|Region 2 to Store 200||10.102.200.1 & 10.102.200.2|
|Region 18 to Store 1||10.118.1.1 & 10.118.1.2|
|Region 18 to Store 2||10.118.2.1 & 10.118.2.2|
|Region 18 to Store 200||10.118.200.1 & 10.118.200.2|
Finally, we’re down to the largest group. Since this is the largest group, we’ll make these addresses as straightforward as possible. As we stated earlier, the LAN in store S in region R will have the address 10.R.S.0. Table 3.9 shows some samples of store LAN addresses.
Simplicity, ease of administration, and documentation. We’re using the same net mask (255.255.255.0) in every subnet. We have a single structure for each of the five types of subnets in our network. Because we are using private addressing, we have plenty of addressing space to work with. We have used this space to give our addresses some intelligence. Some noteworthy features of our plan are:
Router Efficiency. Will each router in the company’s internetwork need to list all 7305 subnets? We sure hope not! Our addressing scheme needs to allow for route summarization. To take full advantage of route summarization and keep our routing tables down to their absolute minimum size, the structure of our addresses needs to follow exactly the actual hierarchy of physical connections. Unfortunately, this is not the case with the addressing plan we have just developed. Let’s look again at the plan in Table 3.10.
In the ideal case, the corporate router would need to have only 19 entries: one for the corporate backbone, and one for each of the regions. To make that happen, all of the addresses associated with a region would have to share a common prefix. That is, they must all have the first several bits in common. This is not the case in our plan. For example, the distribution LAN in region 5 would have the address 10.5.255.0. The link from that distribution center to store 17 would be 10.105.17.0. The only prefix these two addresses have in common is the network ID (10) itself—not very helpful.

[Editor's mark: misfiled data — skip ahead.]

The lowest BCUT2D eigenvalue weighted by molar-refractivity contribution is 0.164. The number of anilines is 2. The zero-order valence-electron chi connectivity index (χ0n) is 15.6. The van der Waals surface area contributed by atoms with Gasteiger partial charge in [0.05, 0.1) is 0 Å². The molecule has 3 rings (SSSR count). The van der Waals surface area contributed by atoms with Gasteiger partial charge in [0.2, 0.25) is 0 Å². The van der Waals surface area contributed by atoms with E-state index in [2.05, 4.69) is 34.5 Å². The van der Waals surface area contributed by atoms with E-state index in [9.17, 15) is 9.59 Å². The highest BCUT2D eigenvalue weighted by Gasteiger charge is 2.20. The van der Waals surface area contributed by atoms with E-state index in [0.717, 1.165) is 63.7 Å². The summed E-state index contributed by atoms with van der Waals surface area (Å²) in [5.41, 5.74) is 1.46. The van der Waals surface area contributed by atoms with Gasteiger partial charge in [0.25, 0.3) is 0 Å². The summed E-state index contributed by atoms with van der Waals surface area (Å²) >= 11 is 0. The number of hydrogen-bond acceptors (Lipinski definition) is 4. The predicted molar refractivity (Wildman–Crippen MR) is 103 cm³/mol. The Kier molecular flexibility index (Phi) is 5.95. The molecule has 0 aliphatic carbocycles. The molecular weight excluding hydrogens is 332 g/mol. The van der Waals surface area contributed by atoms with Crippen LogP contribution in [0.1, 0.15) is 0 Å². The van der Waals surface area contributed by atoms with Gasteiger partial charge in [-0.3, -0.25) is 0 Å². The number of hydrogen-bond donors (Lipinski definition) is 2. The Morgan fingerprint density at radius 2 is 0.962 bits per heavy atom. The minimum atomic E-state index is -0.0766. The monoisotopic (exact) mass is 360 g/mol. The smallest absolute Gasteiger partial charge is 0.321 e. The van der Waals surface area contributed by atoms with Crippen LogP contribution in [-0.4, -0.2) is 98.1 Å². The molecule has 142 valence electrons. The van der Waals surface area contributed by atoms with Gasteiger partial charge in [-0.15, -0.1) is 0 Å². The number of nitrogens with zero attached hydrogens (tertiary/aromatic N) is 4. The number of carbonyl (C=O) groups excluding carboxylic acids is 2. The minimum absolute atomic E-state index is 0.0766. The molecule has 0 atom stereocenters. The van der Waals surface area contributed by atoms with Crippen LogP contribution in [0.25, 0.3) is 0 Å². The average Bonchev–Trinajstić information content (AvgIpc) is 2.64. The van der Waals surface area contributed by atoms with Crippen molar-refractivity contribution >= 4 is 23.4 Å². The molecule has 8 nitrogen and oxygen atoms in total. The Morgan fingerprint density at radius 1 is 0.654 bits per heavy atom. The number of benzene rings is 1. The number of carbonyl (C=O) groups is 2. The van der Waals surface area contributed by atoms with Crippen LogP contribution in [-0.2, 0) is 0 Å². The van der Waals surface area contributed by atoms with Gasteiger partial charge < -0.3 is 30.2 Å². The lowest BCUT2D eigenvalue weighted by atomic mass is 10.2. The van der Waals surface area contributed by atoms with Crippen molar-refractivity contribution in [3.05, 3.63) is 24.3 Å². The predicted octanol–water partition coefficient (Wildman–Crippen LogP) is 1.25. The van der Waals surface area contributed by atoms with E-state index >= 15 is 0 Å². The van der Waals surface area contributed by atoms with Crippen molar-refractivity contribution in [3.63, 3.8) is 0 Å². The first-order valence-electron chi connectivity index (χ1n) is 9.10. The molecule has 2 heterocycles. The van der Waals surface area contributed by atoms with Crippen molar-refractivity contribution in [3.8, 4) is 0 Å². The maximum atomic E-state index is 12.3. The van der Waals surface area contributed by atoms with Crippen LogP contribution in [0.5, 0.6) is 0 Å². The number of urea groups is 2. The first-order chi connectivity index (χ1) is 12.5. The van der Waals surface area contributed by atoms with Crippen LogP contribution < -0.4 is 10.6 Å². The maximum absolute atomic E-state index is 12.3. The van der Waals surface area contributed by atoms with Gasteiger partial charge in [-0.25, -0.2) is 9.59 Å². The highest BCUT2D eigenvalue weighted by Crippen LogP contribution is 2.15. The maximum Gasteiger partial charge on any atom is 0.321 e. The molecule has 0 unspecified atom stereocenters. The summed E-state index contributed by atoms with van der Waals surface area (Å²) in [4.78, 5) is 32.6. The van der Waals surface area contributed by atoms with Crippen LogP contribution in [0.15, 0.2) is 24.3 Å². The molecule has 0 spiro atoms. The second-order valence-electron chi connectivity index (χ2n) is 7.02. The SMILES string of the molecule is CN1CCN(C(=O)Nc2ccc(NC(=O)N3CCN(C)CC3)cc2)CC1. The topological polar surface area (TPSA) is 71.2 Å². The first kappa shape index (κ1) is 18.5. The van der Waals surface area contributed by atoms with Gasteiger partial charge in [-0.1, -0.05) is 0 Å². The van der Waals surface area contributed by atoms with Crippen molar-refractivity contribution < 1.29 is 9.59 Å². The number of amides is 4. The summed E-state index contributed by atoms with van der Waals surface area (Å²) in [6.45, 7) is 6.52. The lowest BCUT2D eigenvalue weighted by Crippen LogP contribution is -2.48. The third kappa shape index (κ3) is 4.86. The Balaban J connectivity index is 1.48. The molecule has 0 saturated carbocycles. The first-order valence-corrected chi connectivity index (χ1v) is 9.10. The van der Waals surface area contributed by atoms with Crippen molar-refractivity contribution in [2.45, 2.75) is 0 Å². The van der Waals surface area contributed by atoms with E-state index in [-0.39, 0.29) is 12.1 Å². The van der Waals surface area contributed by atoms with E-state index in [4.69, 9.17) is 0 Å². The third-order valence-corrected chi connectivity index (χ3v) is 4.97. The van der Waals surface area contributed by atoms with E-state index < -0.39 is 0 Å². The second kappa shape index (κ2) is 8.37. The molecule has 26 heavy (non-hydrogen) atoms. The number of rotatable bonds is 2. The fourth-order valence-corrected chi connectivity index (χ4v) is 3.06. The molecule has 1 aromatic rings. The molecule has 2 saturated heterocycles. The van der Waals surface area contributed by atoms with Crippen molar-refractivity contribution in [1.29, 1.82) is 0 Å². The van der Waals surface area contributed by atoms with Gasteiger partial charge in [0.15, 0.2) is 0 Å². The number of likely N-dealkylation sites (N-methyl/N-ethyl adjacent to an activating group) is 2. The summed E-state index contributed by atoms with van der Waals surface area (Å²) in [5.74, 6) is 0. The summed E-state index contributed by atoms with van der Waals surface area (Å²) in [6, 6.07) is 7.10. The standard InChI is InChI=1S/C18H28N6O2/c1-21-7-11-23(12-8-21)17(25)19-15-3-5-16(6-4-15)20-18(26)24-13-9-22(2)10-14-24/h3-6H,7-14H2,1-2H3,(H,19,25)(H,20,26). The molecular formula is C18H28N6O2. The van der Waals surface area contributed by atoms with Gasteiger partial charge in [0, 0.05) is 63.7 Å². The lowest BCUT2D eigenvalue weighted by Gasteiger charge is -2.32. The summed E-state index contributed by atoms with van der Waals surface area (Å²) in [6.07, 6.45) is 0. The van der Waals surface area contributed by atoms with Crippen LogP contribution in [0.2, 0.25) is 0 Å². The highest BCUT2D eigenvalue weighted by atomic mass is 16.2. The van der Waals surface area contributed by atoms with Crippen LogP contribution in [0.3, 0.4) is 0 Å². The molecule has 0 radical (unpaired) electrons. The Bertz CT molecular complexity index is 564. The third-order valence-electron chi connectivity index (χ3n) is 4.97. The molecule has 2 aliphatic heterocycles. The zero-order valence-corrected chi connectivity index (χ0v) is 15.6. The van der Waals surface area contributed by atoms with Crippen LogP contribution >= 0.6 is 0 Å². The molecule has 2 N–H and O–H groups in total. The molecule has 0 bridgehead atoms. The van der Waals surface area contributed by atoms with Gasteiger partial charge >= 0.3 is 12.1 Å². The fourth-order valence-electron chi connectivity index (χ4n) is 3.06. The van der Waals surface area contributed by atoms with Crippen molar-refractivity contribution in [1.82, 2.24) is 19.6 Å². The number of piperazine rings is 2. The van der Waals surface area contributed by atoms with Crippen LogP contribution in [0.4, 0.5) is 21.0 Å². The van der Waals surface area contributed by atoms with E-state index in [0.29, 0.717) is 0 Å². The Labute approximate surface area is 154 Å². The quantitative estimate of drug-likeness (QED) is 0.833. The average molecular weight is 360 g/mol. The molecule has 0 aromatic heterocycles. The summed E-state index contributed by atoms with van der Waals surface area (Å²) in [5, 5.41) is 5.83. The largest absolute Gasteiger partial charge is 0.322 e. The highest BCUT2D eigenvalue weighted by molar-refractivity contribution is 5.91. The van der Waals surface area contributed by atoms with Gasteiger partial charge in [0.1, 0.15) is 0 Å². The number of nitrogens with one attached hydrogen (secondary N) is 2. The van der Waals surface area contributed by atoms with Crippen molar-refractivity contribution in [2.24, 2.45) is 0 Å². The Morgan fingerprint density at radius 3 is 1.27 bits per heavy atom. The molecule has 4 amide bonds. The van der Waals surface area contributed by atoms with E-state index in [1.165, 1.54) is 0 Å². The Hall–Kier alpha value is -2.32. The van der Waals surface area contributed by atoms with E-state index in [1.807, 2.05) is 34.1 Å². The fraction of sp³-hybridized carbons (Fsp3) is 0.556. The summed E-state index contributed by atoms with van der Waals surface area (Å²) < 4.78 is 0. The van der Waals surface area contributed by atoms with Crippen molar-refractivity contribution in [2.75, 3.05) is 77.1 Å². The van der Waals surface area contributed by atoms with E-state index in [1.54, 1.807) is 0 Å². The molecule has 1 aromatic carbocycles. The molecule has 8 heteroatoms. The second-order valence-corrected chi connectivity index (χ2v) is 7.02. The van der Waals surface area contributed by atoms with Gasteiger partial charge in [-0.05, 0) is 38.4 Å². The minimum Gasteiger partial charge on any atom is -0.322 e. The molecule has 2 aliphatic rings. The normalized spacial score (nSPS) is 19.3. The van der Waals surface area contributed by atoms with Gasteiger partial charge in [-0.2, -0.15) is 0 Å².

Does this mean we have to abandon our plan? No, it doesn’t. Although our plan is not ideal for route summarization, it well may be good enough. With some careful configuration of the regional routers, we can represent each region with three entries in the corporate router’s table. One entry would represent all of the DC and store LANs, and there would be one entry for each of the WAN links between the corporate router and the DC. The central router would then have less than a hundred entries in its routing table—a very reasonable number.
The routers at each distribution center would have an entry for each of the WAN links, store LANs, and DC LANs, totaling a bit over 400 entries. Current router technology is able to handle that number of entries very easily.
The designers of the Internet Protocol never dreamed that there would be millions of hosts on over 100,000 networks participating in the Internet. At the time, a fixed 32-bit address looked like it would be more than enough to serve the addressing needs of the Internet for years to come. And it has. However, as the Internet continues to grow, more and more pressure is being put on the user community to use globally-unique IP addresses efficiently. This pressure has lead to policy changes at the Internet Registries and to new techniques to conserve addresses.
A: Yes. Since the public and private addresses use different network prefixes, they will need to be on separate ports of a router. In other words, they would need to be separate subnets of your network. The devices with public addresses will be able to communicate on the Internet, those with private addresses will not.
A: Yes, you have two options. First, you can obtain public addresses and renumber your IP devices. Second, you (or your ISP) can implement Network Address Translation (NAT) to translate your private addresses to public addresses. NAT is covered in Chapter 4.
1. In our sample network, we were unable to maximize the benefits of route summarization because of the way we allocated the addresses. Without going to variable masks, design an addressing structure for our sample network that is completely hierarchical.
1. Use five or six of the 16 subnet bits to represent the regions. These bits will be the first bits in the subnet field. The remaining ten or eleven bits will represent the subnets in the region. For example, if we used five bits for the region ID and 11 bits for the subnet within the region, we can allocate 32 regions with 2048 subnets in each region. The addresses would line up like this:
2. Since private address blocks are not, by definition, globally-unique, there may be (and in fact are) many networks using the same addresses. If routing information about those networks or packets containing those addresses were allowed on the Internet, the Internet routers would become confused at best, misrouting packets. At worst, they would become hopelessly congested, causing massive communication failures.
3. By reducing the granularity of address allocation. Prior to CIDR, an organization was allocated 256 addresses (class C), 65,536 addresses (class B), or 16,777,216 addresses (class A). With CIDR, almost any number of addresses can be allocated, reducing the waste associated with the previous scheme.